Conditions like depression, anxiety and substance abuse in young adults are getting more attention than ever after the traumas of living through a pandemic and coping with political and climate instability.

Many logically assume the first step is to find a therapist or psychiatrist, which can lead to time spent on online research and phone calls to find someone in-network with your health insurance, followed by multiple weeks or months of waiting for that first appointment.

What you might not think to do is save that time and energy by starting with a simple visit to your primary care team.

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Dr. Pulak Patel

“We talk about mental health all the time,” said Dr. Pulak Patel, a family medicine physician at Novant Health Primary Care South End in Charlotte, who has seen an uptick in mental health symptoms at her clinic. “Sometimes I feel like we’re primary care psychiatrists. We’re kind of the quarterbacks of a patient’s health. We’re trying to initially evaluate, assess and manage everything that we can.”

Primary care physicians are equipped to manage a lot of concerns beyond physical health. They include a variety of mental health conditions, including anxiety, depression, postpartum depression, post-traumatic stress disorder and panic attacks. (Note, you’ll see the phrase “behavioral health” used to refer to mental health in many health care circles.)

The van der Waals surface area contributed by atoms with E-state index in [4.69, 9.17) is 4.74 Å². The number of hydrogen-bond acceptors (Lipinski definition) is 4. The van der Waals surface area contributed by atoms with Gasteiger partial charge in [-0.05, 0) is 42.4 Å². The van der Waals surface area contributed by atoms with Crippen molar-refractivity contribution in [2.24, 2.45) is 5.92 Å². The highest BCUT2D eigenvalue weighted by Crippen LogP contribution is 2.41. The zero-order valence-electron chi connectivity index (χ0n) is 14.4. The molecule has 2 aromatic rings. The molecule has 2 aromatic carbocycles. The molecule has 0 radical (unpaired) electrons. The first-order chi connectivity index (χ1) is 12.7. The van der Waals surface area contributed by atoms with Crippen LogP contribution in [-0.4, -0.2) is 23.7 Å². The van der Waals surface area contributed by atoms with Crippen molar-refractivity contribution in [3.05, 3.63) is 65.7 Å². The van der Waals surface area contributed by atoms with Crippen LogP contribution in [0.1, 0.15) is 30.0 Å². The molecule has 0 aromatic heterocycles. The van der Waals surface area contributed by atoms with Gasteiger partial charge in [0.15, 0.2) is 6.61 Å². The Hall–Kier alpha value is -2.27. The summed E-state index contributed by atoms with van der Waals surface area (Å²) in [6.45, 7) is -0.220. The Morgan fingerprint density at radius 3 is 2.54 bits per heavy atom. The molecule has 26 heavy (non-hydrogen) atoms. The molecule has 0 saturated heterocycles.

Patel also has a nonoperative sports medicine background, so she commonly treats sprains, strains and arthritis, and she can administer injections for orthopedic conditions. Bonus: She speaks both English and Spanish to reach more patients.

“In general, what I love about family medicine is the variety of patients and illnesses we get to see,” she said.

Patel explains what young adults should know about their primary care physician’s variety of capabilities when they’re concerned about their mental health.

If you’re having symptoms, your primary care physician can assess you.

If you have a serious concern like bipolar disorder or schizophrenia, we can refer you to the right psychiatrist. But with more common concerns like stress, it’s similar to having high blood pressure – you don’t necessarily need to see a cardiologist right away.

We screen everyone for depression and anxiety. When people come for their first visit or for their annual physical, I have them do a questionnaire online or in the office. Depression is a nine-question screening based on symptoms, and anxiety is a seven-question survey. If either screening is positive (indicating depression or anxiety), we can talk about it further.

A lot of people are willing to talk about but don’t know how to bring it up or don’t know it’s something we can talk about. I can ask them how long they’ve been feeling this way, and it opens the door to a deeper discussion.

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